Check all SAMPLES: www.allmusic.com/album/go-off%21-mw0000201034
1. X-Ray Eyes
4. Go Off!
5. Black Cat
6. Sword of the Warrior
7. Floating World
5.0 out of 5 stars
If you are reading this review, you’ve probably heard about Jason Becker and are starting to seek out some of his lesser-known work. Perpetual Burn and Speed Metal Symphony seem to be slightly more esteemed than this album, but I’d say they are all about equal.
While the songwriting on this album can hardly be called masterful, experimentation with different elements definitely works better on this album than on the previous one- I love the song Speed Metal Symphony, it helped me get into shred, but at the same time I feel that 9 minutes is just a little bit too long for it, especially with that cacophonous ending. With this album loose ends like that seem less in evidence. The intro to Black Cat, for example, really builds up suspense, making great use of sound effects (specifically rain, making you feel like you’re in some kind of Japanese hut waiting for a storm to pass).
Some of the shredding on here is unbelievable, of course. The short trade-off solo around the two minute mark of ‘X-Ray Eyes’ is easily one of my favourite Becker moments, with great backing chords that remind you of the clean delay-laden intro to the solos of ‘Desert Island’ on the first album. ‘Images’ is an understated piece of melodic brilliance (understated save for a chunk of sweep picking of course, which is predictably brilliant as well). Even ‘Floating World’, their most obvious attempt at a catchy chorus, is fun to listen to. I don’t know if I genuinely think it musically good or if I just think it cute that they came up with such a poppy chorus though…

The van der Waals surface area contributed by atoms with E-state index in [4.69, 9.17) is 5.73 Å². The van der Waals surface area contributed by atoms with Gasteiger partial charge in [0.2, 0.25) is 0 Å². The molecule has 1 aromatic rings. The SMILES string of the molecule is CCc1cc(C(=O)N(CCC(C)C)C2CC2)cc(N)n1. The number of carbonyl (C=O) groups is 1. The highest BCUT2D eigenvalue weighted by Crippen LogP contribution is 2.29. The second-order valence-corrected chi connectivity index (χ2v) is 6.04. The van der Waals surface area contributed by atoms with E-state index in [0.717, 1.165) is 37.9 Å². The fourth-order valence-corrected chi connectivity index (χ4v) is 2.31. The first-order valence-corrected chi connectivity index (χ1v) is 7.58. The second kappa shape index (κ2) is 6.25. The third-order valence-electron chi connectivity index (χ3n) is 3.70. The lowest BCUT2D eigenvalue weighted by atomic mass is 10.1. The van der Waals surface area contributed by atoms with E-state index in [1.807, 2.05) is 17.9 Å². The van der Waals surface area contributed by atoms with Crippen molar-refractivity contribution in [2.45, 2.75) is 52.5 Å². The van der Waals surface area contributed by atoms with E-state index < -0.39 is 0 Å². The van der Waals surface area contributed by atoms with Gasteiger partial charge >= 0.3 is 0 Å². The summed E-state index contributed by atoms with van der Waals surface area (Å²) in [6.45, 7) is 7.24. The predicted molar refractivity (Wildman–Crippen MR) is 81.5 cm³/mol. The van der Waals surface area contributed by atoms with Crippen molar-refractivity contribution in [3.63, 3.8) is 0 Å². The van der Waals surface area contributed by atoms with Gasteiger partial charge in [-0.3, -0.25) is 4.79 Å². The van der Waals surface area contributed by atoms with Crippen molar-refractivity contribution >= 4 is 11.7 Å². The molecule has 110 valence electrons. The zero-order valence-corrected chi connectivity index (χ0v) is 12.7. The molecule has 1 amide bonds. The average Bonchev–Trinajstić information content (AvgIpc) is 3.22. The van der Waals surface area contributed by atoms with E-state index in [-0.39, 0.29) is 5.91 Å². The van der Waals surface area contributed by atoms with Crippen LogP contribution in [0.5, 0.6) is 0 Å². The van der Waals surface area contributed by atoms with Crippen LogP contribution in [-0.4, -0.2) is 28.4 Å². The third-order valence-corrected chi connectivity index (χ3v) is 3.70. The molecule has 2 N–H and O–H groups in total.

The title track is a tour de force of ridiculous syncopation, also containing a short passage which I believe was ripped off from a Mozart piece that is so perfect and catchy that I spent about two years trying to nail it perfectly on guitar. In other words, buy the album.